by Nils Kok
For decades, if not centuries, the basic process of property valuation has mainly been the same: infer the current value of a building from the combination of the (stabilized) net operating income of a building and a small set of transactions of comparable buildings (“comps”). Of course, a prudent underwriter or appraiser also uses alternative methods, such as a detailed discounted cash flow analysis, and perhaps even a cost approach, but the outcome of these different methods are always reconciled into a single outcome — the market value of a building.
Current valuations are based primarily on manual assessments and processes, and with that are subject to behavioral biases such as anchoring (which means that, in large part, current values are based on past prices or appraisals) and selection bias (which means comp selection is often unconsciously influenced by factors such as how familiar a valuation expert is with a property or area). To some extent, the process of manual valuation has become more automated, increasingly assisted by spreadsheets and underwriting workflow tools, such as Argus (and a host of tech companies aiming to disrupt this field). But better workflow tools do not necessarily alleviate concerns about the influence of subjective, human judgment in the appraisal process. After all, all models rely on assumptions, and “garbage in is garbage out.”
However, the property valuation paradigm is changing. The new buzzword is “AVMs” — automated valuation models. While perhaps mystical to some, the concept of valuations based on automated models is nothing new. Across many sectors — including the medical, manufacturing, as well as the investment management sector — using models to make decisions is now commonplace. Perhaps the closest parallel is the residential real estate market, where mortgage lending is already and predominantly based on home values that are determined by some 8–10 AVM providers, including for example Collateral Analytics, CoreLogic, and HouseCanary. For banks, this means significant reductions in the time needed to make credit decisions and for ongoing portfolio monitoring, leading to cost efficiency, more optimal mortgage risk pricing and, hopefully, better risk management.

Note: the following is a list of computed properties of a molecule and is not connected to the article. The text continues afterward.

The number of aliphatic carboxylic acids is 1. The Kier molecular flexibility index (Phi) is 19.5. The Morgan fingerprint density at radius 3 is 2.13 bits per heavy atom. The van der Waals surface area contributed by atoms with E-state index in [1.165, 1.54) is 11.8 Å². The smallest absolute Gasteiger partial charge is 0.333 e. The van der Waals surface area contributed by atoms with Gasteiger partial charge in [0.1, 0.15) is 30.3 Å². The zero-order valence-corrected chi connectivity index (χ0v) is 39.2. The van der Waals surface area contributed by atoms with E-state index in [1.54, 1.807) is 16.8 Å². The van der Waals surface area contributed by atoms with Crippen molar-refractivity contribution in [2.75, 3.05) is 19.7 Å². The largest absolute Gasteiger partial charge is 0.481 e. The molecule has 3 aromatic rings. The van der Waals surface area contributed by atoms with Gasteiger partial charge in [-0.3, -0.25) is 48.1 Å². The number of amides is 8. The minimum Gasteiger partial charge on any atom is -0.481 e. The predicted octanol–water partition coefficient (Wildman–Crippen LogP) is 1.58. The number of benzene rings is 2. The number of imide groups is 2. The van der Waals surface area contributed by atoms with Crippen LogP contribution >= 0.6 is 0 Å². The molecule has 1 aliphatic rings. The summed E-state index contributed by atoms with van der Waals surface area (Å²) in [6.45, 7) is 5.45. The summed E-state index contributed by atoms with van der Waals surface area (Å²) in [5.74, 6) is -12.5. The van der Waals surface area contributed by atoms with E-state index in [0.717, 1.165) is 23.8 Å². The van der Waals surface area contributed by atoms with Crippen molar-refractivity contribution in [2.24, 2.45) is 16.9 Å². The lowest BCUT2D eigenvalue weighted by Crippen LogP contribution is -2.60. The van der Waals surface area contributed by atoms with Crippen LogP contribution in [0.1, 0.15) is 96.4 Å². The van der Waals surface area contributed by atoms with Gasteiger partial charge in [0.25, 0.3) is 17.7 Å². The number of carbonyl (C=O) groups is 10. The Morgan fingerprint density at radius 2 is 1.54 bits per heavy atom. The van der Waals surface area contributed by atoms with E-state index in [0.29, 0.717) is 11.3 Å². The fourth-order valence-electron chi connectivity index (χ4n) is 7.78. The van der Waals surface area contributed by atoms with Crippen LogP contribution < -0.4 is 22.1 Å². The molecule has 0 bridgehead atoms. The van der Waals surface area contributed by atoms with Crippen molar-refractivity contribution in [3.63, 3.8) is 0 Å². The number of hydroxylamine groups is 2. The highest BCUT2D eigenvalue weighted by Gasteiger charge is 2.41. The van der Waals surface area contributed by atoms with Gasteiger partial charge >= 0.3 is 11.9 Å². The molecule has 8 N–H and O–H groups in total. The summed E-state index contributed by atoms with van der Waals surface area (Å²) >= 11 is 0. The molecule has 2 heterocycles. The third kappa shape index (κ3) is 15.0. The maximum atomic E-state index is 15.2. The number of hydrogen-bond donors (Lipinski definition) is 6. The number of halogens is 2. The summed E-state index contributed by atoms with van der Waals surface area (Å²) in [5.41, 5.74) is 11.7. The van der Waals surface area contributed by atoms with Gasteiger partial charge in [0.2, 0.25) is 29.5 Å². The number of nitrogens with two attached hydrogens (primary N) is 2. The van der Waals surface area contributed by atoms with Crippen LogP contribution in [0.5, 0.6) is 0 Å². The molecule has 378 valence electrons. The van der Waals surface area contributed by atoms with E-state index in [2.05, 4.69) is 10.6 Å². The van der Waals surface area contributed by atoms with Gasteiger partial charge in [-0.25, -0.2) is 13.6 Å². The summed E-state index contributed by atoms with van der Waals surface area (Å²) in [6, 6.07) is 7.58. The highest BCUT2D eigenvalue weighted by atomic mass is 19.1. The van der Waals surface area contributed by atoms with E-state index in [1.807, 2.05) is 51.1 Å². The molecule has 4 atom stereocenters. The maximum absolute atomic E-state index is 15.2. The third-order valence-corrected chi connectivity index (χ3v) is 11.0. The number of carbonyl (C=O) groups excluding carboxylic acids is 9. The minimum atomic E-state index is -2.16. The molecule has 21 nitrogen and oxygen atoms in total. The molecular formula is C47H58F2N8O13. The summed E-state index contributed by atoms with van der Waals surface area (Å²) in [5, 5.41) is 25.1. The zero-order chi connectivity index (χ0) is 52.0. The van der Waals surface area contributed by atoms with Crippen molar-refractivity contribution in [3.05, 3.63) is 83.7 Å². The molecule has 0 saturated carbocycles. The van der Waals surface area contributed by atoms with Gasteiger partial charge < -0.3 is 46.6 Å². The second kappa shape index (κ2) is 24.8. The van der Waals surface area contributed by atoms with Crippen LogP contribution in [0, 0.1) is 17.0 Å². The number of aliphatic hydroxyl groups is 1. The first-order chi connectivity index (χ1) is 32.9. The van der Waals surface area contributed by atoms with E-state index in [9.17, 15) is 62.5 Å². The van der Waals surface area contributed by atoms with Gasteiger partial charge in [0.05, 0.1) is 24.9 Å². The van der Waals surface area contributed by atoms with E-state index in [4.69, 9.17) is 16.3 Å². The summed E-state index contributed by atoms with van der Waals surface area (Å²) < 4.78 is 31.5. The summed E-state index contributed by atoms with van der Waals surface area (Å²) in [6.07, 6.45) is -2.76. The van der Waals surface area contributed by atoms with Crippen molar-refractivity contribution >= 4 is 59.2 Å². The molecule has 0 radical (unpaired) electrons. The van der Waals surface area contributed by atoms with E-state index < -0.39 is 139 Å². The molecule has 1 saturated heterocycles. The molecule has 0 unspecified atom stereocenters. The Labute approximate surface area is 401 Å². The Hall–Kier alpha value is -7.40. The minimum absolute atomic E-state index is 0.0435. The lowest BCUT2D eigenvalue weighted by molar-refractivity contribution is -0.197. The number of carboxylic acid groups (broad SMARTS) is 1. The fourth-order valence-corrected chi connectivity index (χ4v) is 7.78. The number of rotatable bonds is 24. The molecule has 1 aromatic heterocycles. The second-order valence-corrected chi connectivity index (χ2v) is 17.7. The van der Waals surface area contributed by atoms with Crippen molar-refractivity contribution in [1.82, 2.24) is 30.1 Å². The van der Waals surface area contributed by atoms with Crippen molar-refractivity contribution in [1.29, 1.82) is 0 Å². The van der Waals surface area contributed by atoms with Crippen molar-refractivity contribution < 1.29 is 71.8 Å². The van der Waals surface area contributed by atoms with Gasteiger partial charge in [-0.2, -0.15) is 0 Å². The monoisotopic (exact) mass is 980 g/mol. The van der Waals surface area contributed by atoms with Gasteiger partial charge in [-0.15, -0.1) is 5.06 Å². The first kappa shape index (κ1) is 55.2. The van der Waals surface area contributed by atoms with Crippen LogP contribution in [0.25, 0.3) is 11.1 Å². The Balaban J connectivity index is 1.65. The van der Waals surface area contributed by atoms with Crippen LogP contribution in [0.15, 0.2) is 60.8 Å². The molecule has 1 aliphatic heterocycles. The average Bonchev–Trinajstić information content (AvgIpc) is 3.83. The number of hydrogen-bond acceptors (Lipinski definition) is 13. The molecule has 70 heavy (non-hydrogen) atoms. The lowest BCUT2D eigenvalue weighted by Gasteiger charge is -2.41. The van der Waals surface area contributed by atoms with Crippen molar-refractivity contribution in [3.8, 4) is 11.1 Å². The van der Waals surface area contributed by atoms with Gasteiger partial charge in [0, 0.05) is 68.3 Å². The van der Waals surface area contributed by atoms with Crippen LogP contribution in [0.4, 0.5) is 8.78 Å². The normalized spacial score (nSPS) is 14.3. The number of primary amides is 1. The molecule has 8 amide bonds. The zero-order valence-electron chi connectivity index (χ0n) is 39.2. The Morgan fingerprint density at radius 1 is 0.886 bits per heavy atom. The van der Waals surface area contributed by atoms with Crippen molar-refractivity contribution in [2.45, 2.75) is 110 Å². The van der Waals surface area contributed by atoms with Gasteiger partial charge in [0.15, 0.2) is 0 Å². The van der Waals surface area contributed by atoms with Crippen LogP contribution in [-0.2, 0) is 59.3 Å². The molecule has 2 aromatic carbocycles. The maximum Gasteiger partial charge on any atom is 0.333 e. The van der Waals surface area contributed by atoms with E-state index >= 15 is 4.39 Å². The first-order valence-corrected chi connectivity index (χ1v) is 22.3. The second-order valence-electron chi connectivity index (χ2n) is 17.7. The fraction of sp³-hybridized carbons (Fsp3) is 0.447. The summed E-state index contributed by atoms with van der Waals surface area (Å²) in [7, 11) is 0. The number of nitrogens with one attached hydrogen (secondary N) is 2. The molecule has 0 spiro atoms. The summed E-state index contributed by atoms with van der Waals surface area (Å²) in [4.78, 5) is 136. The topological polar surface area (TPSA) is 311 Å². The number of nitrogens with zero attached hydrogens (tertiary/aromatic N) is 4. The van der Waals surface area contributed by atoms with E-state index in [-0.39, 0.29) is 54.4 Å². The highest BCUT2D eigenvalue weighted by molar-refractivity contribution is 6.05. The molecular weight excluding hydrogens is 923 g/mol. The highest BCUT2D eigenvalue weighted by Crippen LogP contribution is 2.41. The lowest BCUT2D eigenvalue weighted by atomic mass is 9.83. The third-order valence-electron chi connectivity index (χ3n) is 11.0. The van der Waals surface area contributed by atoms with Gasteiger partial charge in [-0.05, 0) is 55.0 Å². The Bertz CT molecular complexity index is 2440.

In commercial real estate, even more than in residential real estate, there remains a strong predisposition that “every building is unique” and that only a human assessment of a building’s condition and cash flows can lead to accurate valuations. But that human-centric approach stands in sharp contrast to the ever-increasing institutionalization of the commercial real estate sector: the combined CMBS and REIT sectors in the US alone have a value exceeding USD 4 trillion. These are financial assets that are traded globally and priced instantly, but paradoxically the underlying assets are valued infrequently, using archaic methods that have been shown to result in biased outcomes.
The GeoPhy AVM offers the first fully automated valuation for commercial real estate, minimizing “human” intervention to where value-add is highest (and bias is lowest) and maximizing automation where the machine has been shown to be superior to man. The applicability of an AVM to commercial real estate touches not just the traditional valuation or appraisal that is typically done for a transaction, or for investor/regulatory reporting. Many elements of real estate investment and lending could benefit from accurate, efficient, instant assessments of value — ranging from preliminary evaluation of potential acquisitions to portfolio valuation for reporting, and from the assessment of collateral value at underwriting to risk management purposes in work-outs. As an illustration, consider the commercial mortgage-backed securities issued by Freddie Mac, one of the largest lenders in the US multifamily space. These securities are part of the sizeable CMBS market through which many pension funds, insurance companies, and other institutional investors gain exposure to the US commercial real estate market. Under the K-Series program, Freddie Mac issues securities backed by multifamily mortgages with various terms, where the value of the investment is of course contingent on the ability of borrowers to make full and timely payment. One application of the GeoPhy AVM is to accurately assess, at any point in time, the value of the underlying assets in a K-Series deal — this valuation is relevant for CMBS investors at issuance, but especially over the lifetime of a loan, as market conditions and property performance change and the value of the collateral becomes more important.